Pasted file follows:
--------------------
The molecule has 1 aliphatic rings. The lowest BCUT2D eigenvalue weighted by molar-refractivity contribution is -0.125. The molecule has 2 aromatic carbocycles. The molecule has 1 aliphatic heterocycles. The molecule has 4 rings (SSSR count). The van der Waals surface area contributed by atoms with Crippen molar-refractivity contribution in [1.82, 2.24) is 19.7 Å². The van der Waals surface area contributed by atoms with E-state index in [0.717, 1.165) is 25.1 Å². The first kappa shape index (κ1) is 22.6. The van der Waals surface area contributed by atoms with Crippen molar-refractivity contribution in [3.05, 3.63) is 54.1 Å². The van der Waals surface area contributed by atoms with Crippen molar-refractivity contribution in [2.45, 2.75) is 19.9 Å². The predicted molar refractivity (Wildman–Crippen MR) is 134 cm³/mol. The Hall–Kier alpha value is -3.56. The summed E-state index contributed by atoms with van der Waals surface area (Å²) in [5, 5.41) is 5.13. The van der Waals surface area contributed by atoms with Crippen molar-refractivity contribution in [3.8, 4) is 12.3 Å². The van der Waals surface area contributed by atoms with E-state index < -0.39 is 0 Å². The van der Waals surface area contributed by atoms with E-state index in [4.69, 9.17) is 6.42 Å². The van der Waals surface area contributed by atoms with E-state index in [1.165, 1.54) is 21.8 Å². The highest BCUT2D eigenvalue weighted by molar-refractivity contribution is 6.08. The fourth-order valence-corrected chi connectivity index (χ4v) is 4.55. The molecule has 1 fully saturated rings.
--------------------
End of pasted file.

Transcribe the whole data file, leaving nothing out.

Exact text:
The molecule has 1 aliphatic rings. The lowest BCUT2D eigenvalue weighted by molar-refractivity contribution is -0.125. The molecule has 2 aromatic carbocycles. The molecule has 1 aliphatic heterocycles. The molecule has 4 rings (SSSR count). The van der Waals surface area contributed by atoms with Crippen molar-refractivity contribution in [1.82, 2.24) is 19.7 Å². The van der Waals surface area contributed by atoms with E-state index in [0.717, 1.165) is 25.1 Å². The first kappa shape index (κ1) is 22.6. The van der Waals surface area contributed by atoms with Crippen molar-refractivity contribution in [3.05, 3.63) is 54.1 Å². The van der Waals surface area contributed by atoms with Crippen molar-refractivity contribution in [2.45, 2.75) is 19.9 Å². The predicted molar refractivity (Wildman–Crippen MR) is 134 cm³/mol. The Hall–Kier alpha value is -3.56. The summed E-state index contributed by atoms with van der Waals surface area (Å²) in [5, 5.41) is 5.13. The van der Waals surface area contributed by atoms with Crippen molar-refractivity contribution in [3.8, 4) is 12.3 Å². The van der Waals surface area contributed by atoms with E-state index < -0.39 is 0 Å². The van der Waals surface area contributed by atoms with E-state index in [4.69, 9.17) is 6.42 Å². The van der Waals surface area contributed by atoms with E-state index in [1.165, 1.54) is 21.8 Å². The highest BCUT2D eigenvalue weighted by molar-refractivity contribution is 6.08. The fourth-order valence-corrected chi connectivity index (χ4v) is 4.55. The molecule has 1 fully saturated rings.